What America needs is more snowstorms in Washington.
For the first time in memory, the federal government has closed for three straight days. “Snowmaggedon” has shut down Washington, D.C. and its suburbs. With the third storm within a week hitting the region, causing white-out conditions, even Uncle Sam can’t function.
In theory the government closure is costing all of us. Some 230,000 D.C. area employees stayed home, costing an estimated $300 million “in lost productivity per day,” according to federal officials. But is the shutdown really hurting the public?
Using the term “productivity” in the same sentence as “federal government” is a dubious exercise. No doubt, in the sense of performing a task efficiently, the Feds can be productive. Just watch how quickly and completely the IRS attempts to clean out the average taxpayer. That explains the joke about Washington’s preferred tax form of just two lines: “How much do you earn? Send it in.”
But government efficiency doesn’t mean productivity in a larger sense. That is, does government activity yield a better life for Americans? On net, the answer is no. The only problem with Snowmaggedon is that it has not affected the 85 percent of federal employees who work outside of the D.C. area.
About two million people, excluding the postal service and armed forces, work for the federal government. Most are engaged in counterproductive activity.
Start with the 652,000 work for the Defense Department. Overall, their mission is vital, one of the few necessary tasks of government. But much of what they actually do has nothing to do with protecting America.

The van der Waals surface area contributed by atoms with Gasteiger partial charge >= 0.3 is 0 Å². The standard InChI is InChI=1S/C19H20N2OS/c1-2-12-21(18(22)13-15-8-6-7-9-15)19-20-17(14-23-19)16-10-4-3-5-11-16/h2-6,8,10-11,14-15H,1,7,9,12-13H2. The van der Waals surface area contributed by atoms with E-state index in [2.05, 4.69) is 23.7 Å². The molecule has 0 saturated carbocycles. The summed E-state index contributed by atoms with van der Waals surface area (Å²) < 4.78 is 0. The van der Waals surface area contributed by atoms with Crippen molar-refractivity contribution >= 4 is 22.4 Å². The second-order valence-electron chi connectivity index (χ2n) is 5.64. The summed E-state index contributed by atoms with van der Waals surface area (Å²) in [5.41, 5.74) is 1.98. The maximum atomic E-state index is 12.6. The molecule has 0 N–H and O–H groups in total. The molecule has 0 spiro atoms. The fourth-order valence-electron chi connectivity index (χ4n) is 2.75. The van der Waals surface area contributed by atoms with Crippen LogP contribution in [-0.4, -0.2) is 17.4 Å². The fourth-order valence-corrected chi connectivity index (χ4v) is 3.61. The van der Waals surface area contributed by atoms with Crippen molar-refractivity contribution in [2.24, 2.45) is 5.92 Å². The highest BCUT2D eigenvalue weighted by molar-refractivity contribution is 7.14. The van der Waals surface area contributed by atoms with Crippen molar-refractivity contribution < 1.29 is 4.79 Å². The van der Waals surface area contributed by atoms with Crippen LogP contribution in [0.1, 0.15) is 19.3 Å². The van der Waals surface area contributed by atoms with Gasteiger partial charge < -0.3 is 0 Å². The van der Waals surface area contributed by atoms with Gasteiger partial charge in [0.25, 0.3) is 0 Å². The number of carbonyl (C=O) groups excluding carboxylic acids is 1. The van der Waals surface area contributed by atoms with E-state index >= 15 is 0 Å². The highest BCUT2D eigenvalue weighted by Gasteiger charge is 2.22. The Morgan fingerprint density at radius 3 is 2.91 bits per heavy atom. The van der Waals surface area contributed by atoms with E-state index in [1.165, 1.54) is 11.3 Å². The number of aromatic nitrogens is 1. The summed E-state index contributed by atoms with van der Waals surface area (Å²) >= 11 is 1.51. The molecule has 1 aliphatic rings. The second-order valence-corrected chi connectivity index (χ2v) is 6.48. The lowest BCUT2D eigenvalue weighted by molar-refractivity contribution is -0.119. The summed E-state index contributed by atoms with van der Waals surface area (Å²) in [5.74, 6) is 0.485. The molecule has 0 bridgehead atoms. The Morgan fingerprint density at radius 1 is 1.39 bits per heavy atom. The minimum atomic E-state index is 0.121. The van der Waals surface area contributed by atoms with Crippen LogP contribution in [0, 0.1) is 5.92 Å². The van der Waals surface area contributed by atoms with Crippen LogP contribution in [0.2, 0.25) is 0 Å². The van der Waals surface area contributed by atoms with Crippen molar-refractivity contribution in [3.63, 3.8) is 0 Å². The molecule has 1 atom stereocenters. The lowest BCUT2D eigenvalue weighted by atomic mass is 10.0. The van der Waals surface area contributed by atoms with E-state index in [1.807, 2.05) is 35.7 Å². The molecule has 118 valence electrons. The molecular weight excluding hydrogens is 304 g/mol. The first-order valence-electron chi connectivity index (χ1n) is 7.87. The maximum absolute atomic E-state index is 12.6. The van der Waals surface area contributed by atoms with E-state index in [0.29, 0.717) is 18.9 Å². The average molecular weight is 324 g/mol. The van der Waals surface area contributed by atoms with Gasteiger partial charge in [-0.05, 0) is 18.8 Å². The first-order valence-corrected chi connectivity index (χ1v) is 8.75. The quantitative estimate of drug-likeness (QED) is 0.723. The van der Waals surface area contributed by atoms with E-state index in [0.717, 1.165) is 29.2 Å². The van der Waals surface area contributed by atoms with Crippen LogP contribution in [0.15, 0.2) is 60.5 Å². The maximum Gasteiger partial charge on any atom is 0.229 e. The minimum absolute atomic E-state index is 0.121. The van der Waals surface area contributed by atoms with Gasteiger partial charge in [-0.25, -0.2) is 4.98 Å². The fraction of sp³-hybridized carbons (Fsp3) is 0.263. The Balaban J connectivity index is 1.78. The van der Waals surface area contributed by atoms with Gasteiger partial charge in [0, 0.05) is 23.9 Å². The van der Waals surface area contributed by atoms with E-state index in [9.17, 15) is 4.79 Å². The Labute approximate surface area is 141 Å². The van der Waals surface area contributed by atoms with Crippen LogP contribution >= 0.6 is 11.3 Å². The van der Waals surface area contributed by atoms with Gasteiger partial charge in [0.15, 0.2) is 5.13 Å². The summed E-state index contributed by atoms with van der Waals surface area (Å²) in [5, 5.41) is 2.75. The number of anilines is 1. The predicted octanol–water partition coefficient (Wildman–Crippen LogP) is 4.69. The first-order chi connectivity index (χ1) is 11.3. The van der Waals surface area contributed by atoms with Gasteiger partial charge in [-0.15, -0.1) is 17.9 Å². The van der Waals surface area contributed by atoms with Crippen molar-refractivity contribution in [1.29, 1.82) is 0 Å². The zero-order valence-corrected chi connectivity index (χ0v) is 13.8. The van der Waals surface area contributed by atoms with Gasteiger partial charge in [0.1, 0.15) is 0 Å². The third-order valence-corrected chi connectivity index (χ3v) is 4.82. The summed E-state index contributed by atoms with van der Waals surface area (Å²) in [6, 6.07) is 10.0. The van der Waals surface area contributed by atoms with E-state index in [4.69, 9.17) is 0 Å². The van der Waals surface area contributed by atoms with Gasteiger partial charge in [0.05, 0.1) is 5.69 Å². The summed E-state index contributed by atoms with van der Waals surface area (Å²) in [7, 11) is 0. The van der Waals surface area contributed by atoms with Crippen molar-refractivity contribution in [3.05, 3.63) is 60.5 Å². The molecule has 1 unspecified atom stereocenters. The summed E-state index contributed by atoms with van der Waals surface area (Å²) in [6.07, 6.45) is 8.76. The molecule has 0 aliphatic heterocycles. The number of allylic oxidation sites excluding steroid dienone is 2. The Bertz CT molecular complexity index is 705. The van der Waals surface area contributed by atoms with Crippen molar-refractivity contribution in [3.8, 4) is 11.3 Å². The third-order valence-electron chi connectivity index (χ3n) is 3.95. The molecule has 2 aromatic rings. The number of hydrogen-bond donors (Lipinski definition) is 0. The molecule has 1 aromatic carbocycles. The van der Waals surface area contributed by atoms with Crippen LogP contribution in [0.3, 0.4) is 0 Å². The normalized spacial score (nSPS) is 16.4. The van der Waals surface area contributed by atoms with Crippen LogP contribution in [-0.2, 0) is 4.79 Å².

Many U.S. troops — and the civilian employees who back up the armed forces — are tasked with defending America’s prosperous and populous allies throughout Asia and Europe. Why? The European Union has ten times the GDP of Russia; South Korea has 40 times the GDP of the North. Military personnel also engage in nation-building and other forms of what Michael Mandelbaum called foreign policy as social work. Idling employees supporting these tasks would reduce subsidies for the international welfare queens now leeching off of U.S. taxpayers and military personnel.
The Department of Veterans Affairs employs 280,000 people. Give this department its due: it may not be the most efficient bureaucracy available, but Uncle Sam has an obligation to care for America’s veterans. The number of employees could be pared by integrating the treatment of veterans into the private health system, but the special needs of vets will always require special services.
Homeland Security comes next with 171,000 personnel. It’s an important function, but does anyone believe the department, a bizarre mix of everything from customs to immigration to disaster relief, actually is keeping us safe? Are we better off because of the geniuses who decided that terrorists would surrender by forbidding people from going to the bathroom and using blankets? Who benefits when personnel dole out “emergency” aid hither and yon even to the improvident and foolish? It’s hard to know how many of this department’s employees actually do useful work.